As we witness the fourth technology shift toward AI (artificial intelligence) and IoT (Internet of things), the overall semiconductor industry has increased its R&D (research and development) spending. According to a report by IC Insights, the top ten R&D spenders increased their spending 6% YoY (year-over-year) in 2017, but no one could beat Intel (INTC).
Intel spent $13.1 billion in R&D in 2017, which was 3% higher YoY (year-over-year). The second-largest spender, Qualcomm (QCOM), spent ~$3.5 billion in R&D, representing just one-quarter of Intel’s R&D spending.
Qualcomm is spending on 5G technology and mobile and server processors. TSMC (TSM) spent ~$2.7 billion in R&D in 2017, as it moves to the 12 nm (nanometer) and 7 nm nodes.
NVIDIA (NVDA) and Micron (MU) spent $1.8 billion apiece on R&D in 2017. NVIDIA is spending on GPU (graphics processing unit) technology for AI (artificial intelligence) and autonomous driving applications. Micron is investing in smaller size 3D NAND (negative AND) and DRAM (dynamic random access memory) chips and 3D XPoint. Together the four companies spent $9.7 billion in R&D in 2017.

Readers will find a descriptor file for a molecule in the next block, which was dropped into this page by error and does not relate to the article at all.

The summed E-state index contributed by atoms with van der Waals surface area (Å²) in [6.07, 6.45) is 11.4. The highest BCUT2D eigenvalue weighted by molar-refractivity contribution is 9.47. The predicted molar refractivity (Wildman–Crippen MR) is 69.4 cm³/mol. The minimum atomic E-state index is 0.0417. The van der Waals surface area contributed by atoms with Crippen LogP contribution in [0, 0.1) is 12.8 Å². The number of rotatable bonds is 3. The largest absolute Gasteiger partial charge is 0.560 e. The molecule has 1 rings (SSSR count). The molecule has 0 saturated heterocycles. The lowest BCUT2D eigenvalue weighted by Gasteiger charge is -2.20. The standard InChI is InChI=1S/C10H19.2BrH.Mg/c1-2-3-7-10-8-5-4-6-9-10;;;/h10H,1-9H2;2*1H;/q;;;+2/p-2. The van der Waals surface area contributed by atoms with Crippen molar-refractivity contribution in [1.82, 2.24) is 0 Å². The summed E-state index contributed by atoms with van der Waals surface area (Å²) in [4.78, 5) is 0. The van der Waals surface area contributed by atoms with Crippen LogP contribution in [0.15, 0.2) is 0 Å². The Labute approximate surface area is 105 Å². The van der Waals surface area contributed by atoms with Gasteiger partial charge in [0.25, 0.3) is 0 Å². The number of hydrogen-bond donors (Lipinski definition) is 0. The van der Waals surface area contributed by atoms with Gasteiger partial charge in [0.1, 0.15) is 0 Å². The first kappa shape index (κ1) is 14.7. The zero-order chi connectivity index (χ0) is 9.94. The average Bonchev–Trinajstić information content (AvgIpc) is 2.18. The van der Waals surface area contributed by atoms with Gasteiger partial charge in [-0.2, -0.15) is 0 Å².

Intel has allocated its R&D on all the above products. It is investing in 5G technology, AI chips, autonomous vehicles, 3D NAND and 3D XPoint, and the 10 nm node. At the end of 2017, Intel also hired Advanced Micro Devices’ (AMD) Raja Koduri to develop its GPUs, further adding to its R&D expenses. Intel also decided to discontinue its 12-year long partnership with Micron, which will likely increase the former’s spending on memory chips.
Operating expense ratio
It wouldn’t be accurate to look at these R&D budgets, however, in dollar terms, because there’s a vast difference in the size of these companies. For this reason, we have to look at R&D spending as a percentage of total revenues. But even then, Intel spent 20.9% of its revenues on R&D in 2017—the second-highest after Mediatek, which spent 24% of its total revenues on R&D.
Intel reduced its R&D spending as a percentage of revenues from 21.45% in 2016 to 20.9% in 2017, while its MG&A (marketing, general, and administrative) spending went from 14% to 12%. Its overall operating expenses as a percentage of total revenues fell from 35.4% in 2016 to 32.6% in 2017, and Intel aims to reduce this to 30% by 2020.
In 2017, Intel reduced its operating expense ratio from 36.5% in 1Q17 to 29.8% in 4Q17 by rationalizing its marketing and sales program and investing in key priorities. The company aims to fund its increasing R&D efforts by improving its operational efficiencies in MG&A. This is possible as the company becomes more business-to-business.
Next, we’ll look at Intel’s operating and net income.